Nevertheless, if an agreement is reached in 2015, going into effect by 2020, the earliest review of performance along the way might not be before 2025. In this case, an effort to formulate the next agreement under the Climate Convention, or a tightening of COP-21 agreements, would not start until 2025 or after, with new targets set for a decade or more after that. If this expectation is correct, then global emissions as far out as 2045 or 2050 will be heavily influenced by achievements in the negotiations over the next 18 months.
While all fossil fuels are contributing to the accumulation of carbon dioxide in the atmosphere, coal stands apart as really problematic, not just because of its CO2 emissions today (see chart, global emissions in millions of tonnes CO2 vs. time), but because of the vast reserves waiting to be used and the tendency for an emerging economy to lock its energy system into it.
I recently came across data relating to the potential coal resource base in just one country, Botswana, which is estimated at some 200 billion tonnes. Current recoverable reserves are of course a fraction of this amount, but just for some perspective, 200 billion tonnes of coal once used would add well over 100 billion tonnes of carbon to the atmosphere and therefore shift the cumulative total from the current 580 billion tonnes carbon to nearly 700 billion tonnes carbon; and that is just from Botswana. Fortunately Botswana has quite a small population and a relatively high GDP per capita so it is unlikely to use vast amounts of this coal for itself, but its emerging neighbours, countries like Zimbabwe, may certainly benefit. This much coal would also take a very long time to extract – even on a global basis it represents over 25 years of use at current levels of production.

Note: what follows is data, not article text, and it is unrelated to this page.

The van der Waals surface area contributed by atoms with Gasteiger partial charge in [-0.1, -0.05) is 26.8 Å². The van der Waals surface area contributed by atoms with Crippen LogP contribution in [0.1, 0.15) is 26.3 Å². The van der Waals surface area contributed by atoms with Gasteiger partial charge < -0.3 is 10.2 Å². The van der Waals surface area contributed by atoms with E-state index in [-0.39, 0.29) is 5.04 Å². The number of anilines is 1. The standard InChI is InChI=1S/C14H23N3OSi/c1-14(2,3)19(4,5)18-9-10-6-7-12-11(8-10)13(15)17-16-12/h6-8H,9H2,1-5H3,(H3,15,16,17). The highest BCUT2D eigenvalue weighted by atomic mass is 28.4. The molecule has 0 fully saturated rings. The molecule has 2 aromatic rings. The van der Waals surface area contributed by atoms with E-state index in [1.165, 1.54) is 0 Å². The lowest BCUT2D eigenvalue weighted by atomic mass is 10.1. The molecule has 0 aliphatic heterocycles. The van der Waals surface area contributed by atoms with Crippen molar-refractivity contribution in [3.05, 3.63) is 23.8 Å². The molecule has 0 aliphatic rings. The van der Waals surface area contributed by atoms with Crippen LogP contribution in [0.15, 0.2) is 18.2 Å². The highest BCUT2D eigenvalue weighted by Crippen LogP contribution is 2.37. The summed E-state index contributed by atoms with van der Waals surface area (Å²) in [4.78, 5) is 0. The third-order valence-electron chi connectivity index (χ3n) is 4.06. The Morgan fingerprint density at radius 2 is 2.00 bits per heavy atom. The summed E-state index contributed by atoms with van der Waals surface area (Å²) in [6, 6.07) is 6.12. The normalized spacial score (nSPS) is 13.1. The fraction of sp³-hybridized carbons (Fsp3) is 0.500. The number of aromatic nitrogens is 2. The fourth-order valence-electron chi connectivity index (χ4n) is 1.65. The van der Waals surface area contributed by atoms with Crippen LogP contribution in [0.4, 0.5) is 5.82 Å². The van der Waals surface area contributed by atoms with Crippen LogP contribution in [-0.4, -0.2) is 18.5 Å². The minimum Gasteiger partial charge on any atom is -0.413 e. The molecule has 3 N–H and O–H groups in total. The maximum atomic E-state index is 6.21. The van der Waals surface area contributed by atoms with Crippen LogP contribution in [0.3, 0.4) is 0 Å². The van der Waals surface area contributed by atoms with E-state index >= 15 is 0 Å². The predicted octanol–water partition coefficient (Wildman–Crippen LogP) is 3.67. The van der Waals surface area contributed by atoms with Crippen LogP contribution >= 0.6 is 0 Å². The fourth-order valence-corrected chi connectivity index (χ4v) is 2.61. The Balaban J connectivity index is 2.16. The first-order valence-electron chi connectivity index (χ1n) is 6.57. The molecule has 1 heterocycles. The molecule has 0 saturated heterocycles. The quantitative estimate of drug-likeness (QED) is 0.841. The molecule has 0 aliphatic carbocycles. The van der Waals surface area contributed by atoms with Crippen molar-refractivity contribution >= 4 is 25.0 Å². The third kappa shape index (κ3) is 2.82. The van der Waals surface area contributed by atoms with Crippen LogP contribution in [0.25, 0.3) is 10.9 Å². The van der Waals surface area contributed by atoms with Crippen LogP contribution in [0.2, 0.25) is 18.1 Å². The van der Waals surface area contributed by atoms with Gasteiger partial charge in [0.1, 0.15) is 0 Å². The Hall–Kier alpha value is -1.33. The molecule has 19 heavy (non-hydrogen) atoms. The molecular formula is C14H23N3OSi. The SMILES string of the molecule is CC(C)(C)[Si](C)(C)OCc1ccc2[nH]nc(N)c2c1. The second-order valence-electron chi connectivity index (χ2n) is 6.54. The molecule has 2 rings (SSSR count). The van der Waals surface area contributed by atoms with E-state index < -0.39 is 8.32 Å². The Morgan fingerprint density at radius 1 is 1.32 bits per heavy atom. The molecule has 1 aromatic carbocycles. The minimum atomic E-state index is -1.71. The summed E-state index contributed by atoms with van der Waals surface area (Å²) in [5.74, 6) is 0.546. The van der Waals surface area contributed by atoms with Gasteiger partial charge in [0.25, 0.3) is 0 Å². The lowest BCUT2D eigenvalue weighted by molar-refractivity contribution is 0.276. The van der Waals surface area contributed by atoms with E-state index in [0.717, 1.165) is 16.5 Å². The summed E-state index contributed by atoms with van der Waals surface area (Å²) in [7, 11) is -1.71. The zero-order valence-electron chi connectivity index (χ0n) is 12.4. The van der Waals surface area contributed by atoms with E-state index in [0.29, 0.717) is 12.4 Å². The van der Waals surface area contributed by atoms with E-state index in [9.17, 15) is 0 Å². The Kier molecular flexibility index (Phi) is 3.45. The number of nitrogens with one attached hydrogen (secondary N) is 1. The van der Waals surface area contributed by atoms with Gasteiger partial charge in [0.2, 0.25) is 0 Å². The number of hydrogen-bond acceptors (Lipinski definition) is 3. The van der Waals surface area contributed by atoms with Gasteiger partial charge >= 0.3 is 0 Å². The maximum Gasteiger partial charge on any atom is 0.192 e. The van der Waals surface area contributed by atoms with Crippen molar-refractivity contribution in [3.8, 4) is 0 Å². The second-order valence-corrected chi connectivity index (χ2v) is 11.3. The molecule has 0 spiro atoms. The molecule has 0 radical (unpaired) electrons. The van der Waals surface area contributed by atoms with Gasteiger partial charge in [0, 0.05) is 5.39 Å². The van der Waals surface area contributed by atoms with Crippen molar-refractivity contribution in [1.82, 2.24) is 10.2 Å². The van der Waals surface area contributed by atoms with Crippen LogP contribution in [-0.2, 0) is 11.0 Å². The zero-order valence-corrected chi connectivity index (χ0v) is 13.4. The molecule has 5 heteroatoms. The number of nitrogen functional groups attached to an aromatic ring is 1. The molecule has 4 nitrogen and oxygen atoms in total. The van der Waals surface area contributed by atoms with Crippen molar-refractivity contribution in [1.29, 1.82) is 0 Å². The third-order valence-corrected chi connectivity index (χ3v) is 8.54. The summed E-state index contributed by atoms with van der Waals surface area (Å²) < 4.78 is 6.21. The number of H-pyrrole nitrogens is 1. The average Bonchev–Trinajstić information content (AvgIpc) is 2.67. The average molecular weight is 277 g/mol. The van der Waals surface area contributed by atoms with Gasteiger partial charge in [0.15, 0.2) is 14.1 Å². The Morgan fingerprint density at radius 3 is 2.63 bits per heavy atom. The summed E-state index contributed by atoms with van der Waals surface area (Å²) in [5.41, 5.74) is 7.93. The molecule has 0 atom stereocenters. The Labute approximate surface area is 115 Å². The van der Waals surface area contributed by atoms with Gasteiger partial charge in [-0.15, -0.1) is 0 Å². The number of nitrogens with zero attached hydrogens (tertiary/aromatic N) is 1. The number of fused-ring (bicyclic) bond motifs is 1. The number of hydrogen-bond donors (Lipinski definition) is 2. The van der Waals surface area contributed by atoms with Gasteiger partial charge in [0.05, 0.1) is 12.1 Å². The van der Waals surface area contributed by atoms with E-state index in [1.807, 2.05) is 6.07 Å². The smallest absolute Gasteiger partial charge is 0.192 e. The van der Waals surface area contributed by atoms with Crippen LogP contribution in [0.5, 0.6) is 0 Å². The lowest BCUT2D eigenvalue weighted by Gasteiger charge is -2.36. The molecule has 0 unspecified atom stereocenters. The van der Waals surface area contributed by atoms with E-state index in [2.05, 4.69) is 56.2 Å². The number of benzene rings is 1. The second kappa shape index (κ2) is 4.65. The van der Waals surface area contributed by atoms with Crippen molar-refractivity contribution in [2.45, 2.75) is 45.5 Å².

This raises the question of whether a country can develop without an accessible resource base of some description, but particularly an energy resource base. A few have done so, notably Japan and perhaps the Netherlands, but many economies have developed by themselves on the back of coal or developed when others arrived and extracted more difficult resources for them, notably oil, gas and minerals. The coal examples are numerous, but start with the likes of Germany, Great Britain, the United States and Australia and include more recent examples such as China, South Africa and India. Of course strong governance and institutional capacity are also required to ensure widespread societal benefit as the resource is extracted.
Coal is a relatively easy resource to tap into and make use of. It requires little technology to get going but offers a great deal, such as electricity, railways (in the early days), heating, industry and very importantly, smelting (e.g. steel making). In the case of Great Britain and the United States coal provided the impetus for the Industrial Revolution. In the case of the latter, very easy to access oil soon followed and mobility flourished, which added enormously to the development of the continent.
But the legacy that this leaves, apart from a wealthy society, is a lock-in of the resource on which the society was built. So much infrastructure is constructed on the back of the resource that it becomes almost impossible to replace or do without, particularly if the resource is still providing value.